The latter issue is easy to solve as planet.osm provides incremental daily or weekly updates of roughly 300MB in size. This small amount of data (compared to 21GB compressed, 303GB uncompressed fully planet.osm data) will be easy and fast to process given average server resources/speed (need to provide benchmarks for this). Integrating this is potentially a problem.
The former issue is more difficult as this is quite clearly the initialization step. In terms of storage, there are several options:
- Use a db-based backend, e.g. PostgreSQL database with PostGIS extensions installed; There exists osm2pgsql, but it does lossy conversion. There is also osmosis.
- Use a OSM-native backend. Examples of this are using the Overpass API or other APIs
- Roll our own datastore/backend within WPS. This is easily feasible for small osm data, but not so much for large osm data. This would probably work with GeoTools as this is what WPS primarily uses for conversion to different formats. This might be slow, however.
If we go with the last option, this would probably involve rolling out our own class extending the AbstractFileDataStore class
in GeoTools or that of IData in WPS. The specifics of how this would work would be (depending on what sort of defaults we'd want) store general features, and create some sort of hierarchy from general to specific for particular regions? This is dependent on how large particular regions are in terms of data available, and would require a significant preprocessing stage. Currently it is unknown if the planet.osm data is sorted.
It also turns out that the osmosis tool
is written in Java, and has some useful benchmarks
, so it might be worth looking at some of the classes within osmosis on github
to see how fast processing of osm data is done. Despite the large amount of data, it appears that it is possible to process them rather fast without a significant memory footprint.
It appears more and more that this will have to be a fork of trunk at some point possibly. I can think of one way to organize the different components of osmtransform in the project:
- the preprocessing part of osmtransform to be part of the IO module, namely in the parsers package. Depending on the user needs, it may be worth to set a separate backend/process to handle this. Basically:
- Two possible parsers: one for file-based OSM data, one for API-based OSM data.
- The file-based OSM data will need some preprocessing based on the size of the OSM data. This is converted into some kind of intermediary format, with some preprocessing to make requests faster. Probably some hierarchal sorting (i.e. by blocks, or by region) will be useful.
- The API-based OSM data probably will need minimal preprocessing, and instead serve more as a passthrough interface to the OSM process
- Two possible processes/AlgorithmRepositories: one for file-based OSM data, one for API-based OSM data
- The file-based OSM data will require an AlgorithmRepository that can handle the internal converted format. The capabilities which it supports is... ???? There will exist options for which mirror to pull the OSM data from, and how often it updates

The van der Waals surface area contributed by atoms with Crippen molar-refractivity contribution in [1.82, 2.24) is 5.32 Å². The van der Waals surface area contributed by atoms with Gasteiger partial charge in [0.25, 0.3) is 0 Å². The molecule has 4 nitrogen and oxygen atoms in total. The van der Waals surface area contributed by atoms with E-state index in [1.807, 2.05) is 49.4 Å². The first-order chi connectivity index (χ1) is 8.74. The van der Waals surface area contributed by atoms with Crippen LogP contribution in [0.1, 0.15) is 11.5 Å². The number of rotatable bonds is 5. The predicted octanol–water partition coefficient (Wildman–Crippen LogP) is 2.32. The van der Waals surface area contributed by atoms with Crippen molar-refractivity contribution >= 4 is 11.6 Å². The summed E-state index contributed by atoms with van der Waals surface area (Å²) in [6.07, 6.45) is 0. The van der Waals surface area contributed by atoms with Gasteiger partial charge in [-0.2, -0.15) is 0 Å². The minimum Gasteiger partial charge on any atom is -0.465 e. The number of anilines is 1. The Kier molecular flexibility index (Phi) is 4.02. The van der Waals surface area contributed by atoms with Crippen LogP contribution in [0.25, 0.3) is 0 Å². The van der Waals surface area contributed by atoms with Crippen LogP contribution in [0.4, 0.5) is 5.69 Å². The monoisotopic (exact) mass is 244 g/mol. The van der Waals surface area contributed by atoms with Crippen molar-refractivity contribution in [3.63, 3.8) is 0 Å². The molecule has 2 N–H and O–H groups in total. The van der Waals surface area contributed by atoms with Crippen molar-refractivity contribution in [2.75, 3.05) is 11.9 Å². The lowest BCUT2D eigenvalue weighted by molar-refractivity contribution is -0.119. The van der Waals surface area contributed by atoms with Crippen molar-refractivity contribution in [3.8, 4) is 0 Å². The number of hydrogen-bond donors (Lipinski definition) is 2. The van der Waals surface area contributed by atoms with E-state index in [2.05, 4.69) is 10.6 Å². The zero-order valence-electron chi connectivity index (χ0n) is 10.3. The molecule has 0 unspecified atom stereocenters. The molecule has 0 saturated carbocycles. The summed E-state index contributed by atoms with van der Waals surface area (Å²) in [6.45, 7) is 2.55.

- The API-based OSM data will require an AlgorithmRepository that handles the OSM data directly as queried by the OSM provider. There will exist options for the source of the API-based OSM data, and whether it has write access (and what API format it uses)
- the ui part of osmtransform would likely be a separate web page that performs some basic operations on OSM data, that are forwarded to the WPS itself.
Diagram of workflow would look like this:
Some details of the ui may not quite be as clearcut as it would initially seem. As mentioned before, there was discussion as to whether the UI component would be Java Swing-based or web-based. If the former option, it would act like one of the existing clients that interact with the WPS. If the latter option, then would probably be some additional webpage for the WPS? Assuming we go with the latter option, it is quite possible that we can have certain kinds of requests be served over a web interface, e.g. integrate OpenLayers into the WPS. This might facilitate easy testing, and allow for uploads of smaller osm data for conversion.
TODO FOR THE WEEK
Start writing the Parser classes for planet.osm data and OSM3S data. Look at the osmosis code and get hints for possible speedups. Document all the facilities that OSM3S provides, and start composing the AlgorithmRepository subclass that provides the capabilities of OSM3S servers.
Weekly Report 0 (May 21st)
We had a phone call with Benjamin on Friday, to discuss where I was regarding to schedule, and to discuss the preliminaries of UI mockup. We are slightly behind schedule in that the UI mockup should probably have been completed last week, so hopefully by the middle of this week this should be sorted out. The question posed to Benjamin was whether or not this would be Java Swing-based or whether would be web-based, the consensus being that since this was an addition to WPS, it would probably have to be web-based.
So one problem that prevented work from getting done this weekend was sporadic power outages in the Waterloo region. There were some work lost as various parts of campus and residences either cycled power at various points of the day, or lost power for several hours, which was rather unfortunate. This was extremely unusual, and also highly frustrating. It is also a holiday today (Victoria Day).
TODO FOR THE WEEK
As per the schedule, the TODO for this week would be to flesh out the preliminaries of that UI mockup (and get feedback from Benjamin and/or other parties). This will probably be put on the wiki somewhere. Also the other TODO for this week is to start committing code to the repository, basically as a skeleton structure for the different components of the project.
- Topic created by: SarahHarvey
- Topic created on: 2012-05-21